- A blouse is defined as a loose-fitting garment resembling a shirt that is usually worn by women, peasants or workers.
- A long-sleeved, collared button-down shirt is an example of a blouse.
- A loose-fitting cotton shirt worn by a worker in the fields on a farm that is belted at the waist is an example of a blouse.
- Blouse means to tug at or position a garment or article of clothing so it hangs in loose folds.
When you tug your dress out away from your body so that it hangs out loosely, this is an example of a time when you blouse the dress fabric.
A young woman in a pale colored blouse.
- a loose, smocklike outer garment of varying length, traditionally worn by certain European peasants and workmen
- a loose garment similar to a shirt, worn by women and children
- the coat or jacket of a service uniform or dress uniform of the armed forces
- a sailor's jumper
Origin of blouseFrench (18th circa ) workman's smock ; from uncertain or unknown; perhaps
- A woman's or child's loosely fitting shirt that extends to the waist or slightly below. See Note at greasy.
- A loosely fitting garment resembling a long shirt, worn especially by European workmen.
- The service coat or tunic worn by the members of some branches of the US armed forces.
intr. & tr.v.bloused bloused, blous·ing, blous·es
Origin of blouseFrench, possibly alteration (influenced by blousse, wool scraps, of Germanic origin) of obsolete French blaude, from Old French bliaut, probably of Germanic origin .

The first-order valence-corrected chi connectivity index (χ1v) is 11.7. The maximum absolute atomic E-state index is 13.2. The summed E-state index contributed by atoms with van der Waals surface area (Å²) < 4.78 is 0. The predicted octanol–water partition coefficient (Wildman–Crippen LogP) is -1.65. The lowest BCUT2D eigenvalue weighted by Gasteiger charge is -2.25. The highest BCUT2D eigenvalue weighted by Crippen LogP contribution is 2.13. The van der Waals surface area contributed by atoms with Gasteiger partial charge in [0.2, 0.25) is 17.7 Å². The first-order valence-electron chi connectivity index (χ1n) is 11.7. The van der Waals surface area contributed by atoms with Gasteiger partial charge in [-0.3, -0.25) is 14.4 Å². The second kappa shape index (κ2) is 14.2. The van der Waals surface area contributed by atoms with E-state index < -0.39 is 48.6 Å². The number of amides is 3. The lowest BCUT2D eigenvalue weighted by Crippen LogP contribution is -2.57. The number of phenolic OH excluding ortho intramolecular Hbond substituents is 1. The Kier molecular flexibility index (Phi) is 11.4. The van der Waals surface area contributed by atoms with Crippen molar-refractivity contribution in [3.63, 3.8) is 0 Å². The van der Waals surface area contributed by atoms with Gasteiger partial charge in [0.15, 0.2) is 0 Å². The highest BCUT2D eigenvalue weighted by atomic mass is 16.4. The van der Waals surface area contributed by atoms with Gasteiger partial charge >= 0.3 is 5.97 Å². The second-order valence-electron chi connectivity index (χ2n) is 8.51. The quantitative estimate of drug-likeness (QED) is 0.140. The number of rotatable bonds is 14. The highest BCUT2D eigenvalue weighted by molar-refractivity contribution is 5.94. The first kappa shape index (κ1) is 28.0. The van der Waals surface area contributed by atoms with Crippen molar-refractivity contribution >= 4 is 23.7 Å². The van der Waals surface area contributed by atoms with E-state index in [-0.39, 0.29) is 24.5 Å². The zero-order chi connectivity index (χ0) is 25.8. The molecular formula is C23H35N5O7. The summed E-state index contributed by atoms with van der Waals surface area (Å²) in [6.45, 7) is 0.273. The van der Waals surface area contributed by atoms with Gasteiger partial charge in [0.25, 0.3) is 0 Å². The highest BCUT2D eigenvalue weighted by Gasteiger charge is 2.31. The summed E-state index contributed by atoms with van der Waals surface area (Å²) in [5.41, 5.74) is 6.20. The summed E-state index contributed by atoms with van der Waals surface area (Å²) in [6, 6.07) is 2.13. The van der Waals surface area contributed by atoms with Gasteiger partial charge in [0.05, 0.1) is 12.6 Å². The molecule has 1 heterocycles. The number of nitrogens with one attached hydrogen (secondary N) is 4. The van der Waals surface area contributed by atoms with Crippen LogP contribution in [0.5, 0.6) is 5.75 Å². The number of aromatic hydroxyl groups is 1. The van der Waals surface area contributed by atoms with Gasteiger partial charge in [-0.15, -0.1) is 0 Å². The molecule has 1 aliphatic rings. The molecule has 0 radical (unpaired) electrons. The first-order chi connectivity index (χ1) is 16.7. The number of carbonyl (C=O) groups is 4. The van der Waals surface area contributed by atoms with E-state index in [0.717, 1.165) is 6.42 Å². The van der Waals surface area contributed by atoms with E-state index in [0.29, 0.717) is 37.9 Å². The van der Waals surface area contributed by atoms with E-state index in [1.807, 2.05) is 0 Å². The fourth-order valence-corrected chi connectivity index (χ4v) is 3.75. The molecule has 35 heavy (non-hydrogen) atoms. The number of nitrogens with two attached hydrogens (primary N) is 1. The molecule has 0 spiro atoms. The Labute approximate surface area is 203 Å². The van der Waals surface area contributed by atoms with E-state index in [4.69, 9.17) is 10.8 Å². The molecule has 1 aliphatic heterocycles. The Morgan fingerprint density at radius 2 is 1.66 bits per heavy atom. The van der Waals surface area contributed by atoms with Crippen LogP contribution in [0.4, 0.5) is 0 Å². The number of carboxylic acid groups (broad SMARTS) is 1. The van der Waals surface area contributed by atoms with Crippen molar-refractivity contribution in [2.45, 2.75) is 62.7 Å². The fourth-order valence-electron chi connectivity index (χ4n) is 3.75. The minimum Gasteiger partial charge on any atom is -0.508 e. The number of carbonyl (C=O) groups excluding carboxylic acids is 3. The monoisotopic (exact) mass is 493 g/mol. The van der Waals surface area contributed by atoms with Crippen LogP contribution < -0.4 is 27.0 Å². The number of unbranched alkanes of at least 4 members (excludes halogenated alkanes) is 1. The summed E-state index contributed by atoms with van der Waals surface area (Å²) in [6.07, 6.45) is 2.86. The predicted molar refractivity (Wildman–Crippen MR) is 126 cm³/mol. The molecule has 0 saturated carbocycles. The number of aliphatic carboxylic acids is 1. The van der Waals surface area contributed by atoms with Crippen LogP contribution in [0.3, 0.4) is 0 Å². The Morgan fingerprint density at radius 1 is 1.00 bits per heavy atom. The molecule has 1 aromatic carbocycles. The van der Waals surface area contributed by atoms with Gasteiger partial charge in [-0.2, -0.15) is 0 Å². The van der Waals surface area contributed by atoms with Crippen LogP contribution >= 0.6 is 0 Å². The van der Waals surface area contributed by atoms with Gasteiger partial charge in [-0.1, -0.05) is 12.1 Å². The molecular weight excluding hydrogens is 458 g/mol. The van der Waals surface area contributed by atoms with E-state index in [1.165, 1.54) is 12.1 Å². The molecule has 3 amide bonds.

(third-person singular simple present blouses, present participle blousing, simple past and past participle bloused)
- (military): unblouse
1828, from French blouse (“a workman's or peasant's smock”), of obscure origin. Three theories include:
- French blousse (“scraps of wool”), from Occitan lano blouso (“pure or short wool”), from blous, blos (“pure, empty, bare”), from Old High German blōz "naked, bare" (German bloss "bare")
- A conflation of the aforementioned and French blaude, bliaud (“a kind of smock”), from Old French bliau, also from Frankish *blīfald (“topcoat of scarlet colour”), from blī- "coloured, bright" + -fald (“crease, fold”). More at blee, fold.
- From Medieval Latin pelusia, from Pelusium, a city of Upper Egypt, a clothing manufacturer during the Middle Ages.